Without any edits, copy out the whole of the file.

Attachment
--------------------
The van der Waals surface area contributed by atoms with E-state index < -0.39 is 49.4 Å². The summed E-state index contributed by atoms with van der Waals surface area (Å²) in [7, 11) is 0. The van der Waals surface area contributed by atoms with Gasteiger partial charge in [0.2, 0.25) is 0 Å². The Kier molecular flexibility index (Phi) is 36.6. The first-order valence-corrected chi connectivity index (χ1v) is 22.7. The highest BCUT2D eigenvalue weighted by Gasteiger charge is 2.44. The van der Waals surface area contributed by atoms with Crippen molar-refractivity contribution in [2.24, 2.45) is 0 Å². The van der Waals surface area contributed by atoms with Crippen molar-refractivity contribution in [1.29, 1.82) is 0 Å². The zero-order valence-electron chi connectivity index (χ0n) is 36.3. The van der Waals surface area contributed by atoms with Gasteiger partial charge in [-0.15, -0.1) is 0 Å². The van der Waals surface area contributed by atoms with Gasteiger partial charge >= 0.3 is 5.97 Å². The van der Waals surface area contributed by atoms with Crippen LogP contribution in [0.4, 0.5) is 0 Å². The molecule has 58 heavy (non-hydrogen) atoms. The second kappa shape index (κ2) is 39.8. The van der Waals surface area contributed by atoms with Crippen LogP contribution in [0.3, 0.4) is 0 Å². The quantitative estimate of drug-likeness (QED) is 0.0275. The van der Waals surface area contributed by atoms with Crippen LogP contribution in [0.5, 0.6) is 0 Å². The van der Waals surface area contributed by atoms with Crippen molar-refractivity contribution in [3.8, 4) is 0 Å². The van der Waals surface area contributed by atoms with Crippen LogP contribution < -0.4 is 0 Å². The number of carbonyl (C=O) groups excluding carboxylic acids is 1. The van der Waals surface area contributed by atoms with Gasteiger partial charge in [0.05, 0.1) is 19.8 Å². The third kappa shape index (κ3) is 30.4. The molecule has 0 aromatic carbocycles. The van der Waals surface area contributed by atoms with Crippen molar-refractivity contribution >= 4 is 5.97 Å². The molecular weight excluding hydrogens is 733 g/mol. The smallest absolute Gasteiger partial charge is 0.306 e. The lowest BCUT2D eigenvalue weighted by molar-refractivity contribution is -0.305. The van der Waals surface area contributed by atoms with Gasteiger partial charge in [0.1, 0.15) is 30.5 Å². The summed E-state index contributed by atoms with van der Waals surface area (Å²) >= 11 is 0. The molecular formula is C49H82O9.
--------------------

The van der Waals surface area contributed by atoms with E-state index < -0.39 is 49.4 Å². The summed E-state index contributed by atoms with van der Waals surface area (Å²) in [7, 11) is 0. The van der Waals surface area contributed by atoms with Gasteiger partial charge in [0.2, 0.25) is 0 Å². The Kier molecular flexibility index (Phi) is 36.6. The first-order valence-corrected chi connectivity index (χ1v) is 22.7. The highest BCUT2D eigenvalue weighted by Gasteiger charge is 2.44. The van der Waals surface area contributed by atoms with Crippen molar-refractivity contribution in [2.24, 2.45) is 0 Å². The van der Waals surface area contributed by atoms with Crippen molar-refractivity contribution in [1.29, 1.82) is 0 Å². The zero-order valence-electron chi connectivity index (χ0n) is 36.3. The van der Waals surface area contributed by atoms with Gasteiger partial charge in [-0.15, -0.1) is 0 Å². The van der Waals surface area contributed by atoms with Gasteiger partial charge >= 0.3 is 5.97 Å². The van der Waals surface area contributed by atoms with Crippen LogP contribution in [0.4, 0.5) is 0 Å². The molecule has 58 heavy (non-hydrogen) atoms. The second kappa shape index (κ2) is 39.8. The van der Waals surface area contributed by atoms with Crippen LogP contribution in [0.3, 0.4) is 0 Å². The quantitative estimate of drug-likeness (QED) is 0.0275. The van der Waals surface area contributed by atoms with Crippen LogP contribution in [0.5, 0.6) is 0 Å². The van der Waals surface area contributed by atoms with Crippen molar-refractivity contribution in [3.8, 4) is 0 Å². The van der Waals surface area contributed by atoms with Crippen LogP contribution < -0.4 is 0 Å². The number of carbonyl (C=O) groups excluding carboxylic acids is 1. The van der Waals surface area contributed by atoms with Gasteiger partial charge in [0.05, 0.1) is 19.8 Å². The third kappa shape index (κ3) is 30.4. The molecule has 0 aromatic carbocycles. The van der Waals surface area contributed by atoms with Crippen molar-refractivity contribution >= 4 is 5.97 Å². The molecular weight excluding hydrogens is 733 g/mol. The smallest absolute Gasteiger partial charge is 0.306 e. The lowest BCUT2D eigenvalue weighted by molar-refractivity contribution is -0.305. The van der Waals surface area contributed by atoms with Gasteiger partial charge in [0.1, 0.15) is 30.5 Å². The summed E-state index contributed by atoms with van der Waals surface area (Å²) >= 11 is 0. The molecular formula is C49H82O9.